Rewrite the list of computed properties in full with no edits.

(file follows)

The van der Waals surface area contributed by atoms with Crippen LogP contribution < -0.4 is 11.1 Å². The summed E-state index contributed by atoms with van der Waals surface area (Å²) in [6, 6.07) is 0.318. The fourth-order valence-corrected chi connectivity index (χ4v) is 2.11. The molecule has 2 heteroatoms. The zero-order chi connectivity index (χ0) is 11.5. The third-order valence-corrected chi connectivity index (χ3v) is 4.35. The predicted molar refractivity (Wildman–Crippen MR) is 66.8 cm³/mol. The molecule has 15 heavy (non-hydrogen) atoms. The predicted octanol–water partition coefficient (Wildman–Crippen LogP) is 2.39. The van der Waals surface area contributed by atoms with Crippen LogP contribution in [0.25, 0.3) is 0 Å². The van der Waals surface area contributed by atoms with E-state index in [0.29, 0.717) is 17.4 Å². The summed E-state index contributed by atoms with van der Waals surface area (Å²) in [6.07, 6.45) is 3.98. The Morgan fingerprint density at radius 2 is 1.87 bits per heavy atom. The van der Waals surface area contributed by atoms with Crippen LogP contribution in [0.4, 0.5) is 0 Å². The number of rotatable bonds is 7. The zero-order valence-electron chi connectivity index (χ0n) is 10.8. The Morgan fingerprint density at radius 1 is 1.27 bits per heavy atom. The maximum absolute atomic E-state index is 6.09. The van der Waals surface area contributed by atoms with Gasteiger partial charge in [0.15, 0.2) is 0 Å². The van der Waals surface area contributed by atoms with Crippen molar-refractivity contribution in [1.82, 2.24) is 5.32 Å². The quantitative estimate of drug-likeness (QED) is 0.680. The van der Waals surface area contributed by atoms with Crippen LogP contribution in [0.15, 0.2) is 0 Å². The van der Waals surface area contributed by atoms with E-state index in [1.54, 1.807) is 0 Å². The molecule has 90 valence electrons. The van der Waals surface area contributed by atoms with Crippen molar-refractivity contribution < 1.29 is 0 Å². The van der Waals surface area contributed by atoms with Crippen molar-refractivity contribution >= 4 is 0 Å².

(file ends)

The van der Waals surface area contributed by atoms with Crippen LogP contribution < -0.4 is 11.1 Å². The summed E-state index contributed by atoms with van der Waals surface area (Å²) in [6, 6.07) is 0.318. The fourth-order valence-corrected chi connectivity index (χ4v) is 2.11. The molecule has 2 heteroatoms. The zero-order chi connectivity index (χ0) is 11.5. The third-order valence-corrected chi connectivity index (χ3v) is 4.35. The predicted molar refractivity (Wildman–Crippen MR) is 66.8 cm³/mol. The molecule has 15 heavy (non-hydrogen) atoms. The predicted octanol–water partition coefficient (Wildman–Crippen LogP) is 2.39. The van der Waals surface area contributed by atoms with Crippen LogP contribution in [0.25, 0.3) is 0 Å². The van der Waals surface area contributed by atoms with E-state index in [0.29, 0.717) is 17.4 Å². The summed E-state index contributed by atoms with van der Waals surface area (Å²) in [6.07, 6.45) is 3.98. The Morgan fingerprint density at radius 2 is 1.87 bits per heavy atom. The van der Waals surface area contributed by atoms with Crippen LogP contribution in [0.4, 0.5) is 0 Å². The number of rotatable bonds is 7. The zero-order valence-electron chi connectivity index (χ0n) is 10.8. The Morgan fingerprint density at radius 1 is 1.27 bits per heavy atom. The maximum absolute atomic E-state index is 6.09. The van der Waals surface area contributed by atoms with Gasteiger partial charge in [0.15, 0.2) is 0 Å². The van der Waals surface area contributed by atoms with Crippen molar-refractivity contribution in [1.82, 2.24) is 5.32 Å². The quantitative estimate of drug-likeness (QED) is 0.680. The van der Waals surface area contributed by atoms with Crippen LogP contribution in [0.15, 0.2) is 0 Å². The van der Waals surface area contributed by atoms with E-state index in [1.54, 1.807) is 0 Å². The molecule has 90 valence electrons. The van der Waals surface area contributed by atoms with Crippen molar-refractivity contribution < 1.29 is 0 Å². The van der Waals surface area contributed by atoms with Crippen molar-refractivity contribution >= 4 is 0 Å².